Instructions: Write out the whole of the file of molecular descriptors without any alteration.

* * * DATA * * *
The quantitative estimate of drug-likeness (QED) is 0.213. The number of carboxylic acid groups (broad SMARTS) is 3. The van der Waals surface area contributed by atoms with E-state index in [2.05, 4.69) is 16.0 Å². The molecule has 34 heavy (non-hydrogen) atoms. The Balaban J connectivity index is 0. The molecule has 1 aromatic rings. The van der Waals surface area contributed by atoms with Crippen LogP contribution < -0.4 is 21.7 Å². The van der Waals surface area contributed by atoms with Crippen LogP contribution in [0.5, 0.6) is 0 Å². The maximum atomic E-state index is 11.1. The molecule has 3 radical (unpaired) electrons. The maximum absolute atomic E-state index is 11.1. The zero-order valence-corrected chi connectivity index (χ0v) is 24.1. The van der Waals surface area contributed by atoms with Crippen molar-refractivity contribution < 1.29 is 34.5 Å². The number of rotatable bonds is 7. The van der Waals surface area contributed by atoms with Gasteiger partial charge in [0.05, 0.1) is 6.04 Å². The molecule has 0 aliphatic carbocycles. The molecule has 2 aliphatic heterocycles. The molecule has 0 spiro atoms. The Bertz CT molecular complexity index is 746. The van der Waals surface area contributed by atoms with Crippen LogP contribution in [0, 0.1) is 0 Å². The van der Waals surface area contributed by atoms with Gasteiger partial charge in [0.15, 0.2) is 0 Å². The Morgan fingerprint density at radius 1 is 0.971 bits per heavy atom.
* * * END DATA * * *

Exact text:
The quantitative estimate of drug-likeness (QED) is 0.213. The number of carboxylic acid groups (broad SMARTS) is 3. The van der Waals surface area contributed by atoms with E-state index in [2.05, 4.69) is 16.0 Å². The molecule has 34 heavy (non-hydrogen) atoms. The Balaban J connectivity index is 0. The molecule has 1 aromatic rings. The van der Waals surface area contributed by atoms with Crippen LogP contribution < -0.4 is 21.7 Å². The van der Waals surface area contributed by atoms with Crippen LogP contribution in [0.5, 0.6) is 0 Å². The maximum atomic E-state index is 11.1. The molecule has 3 radical (unpaired) electrons. The maximum absolute atomic E-state index is 11.1. The zero-order valence-corrected chi connectivity index (χ0v) is 24.1. The van der Waals surface area contributed by atoms with Crippen molar-refractivity contribution < 1.29 is 34.5 Å². The number of rotatable bonds is 7. The van der Waals surface area contributed by atoms with Gasteiger partial charge in [0.05, 0.1) is 6.04 Å². The molecule has 0 aliphatic carbocycles. The molecule has 2 aliphatic heterocycles. The molecule has 0 spiro atoms. The Bertz CT molecular complexity index is 746. The van der Waals surface area contributed by atoms with Crippen LogP contribution in [0, 0.1) is 0 Å². The van der Waals surface area contributed by atoms with Gasteiger partial charge in [0.15, 0.2) is 0 Å². The Morgan fingerprint density at radius 1 is 0.971 bits per heavy atom.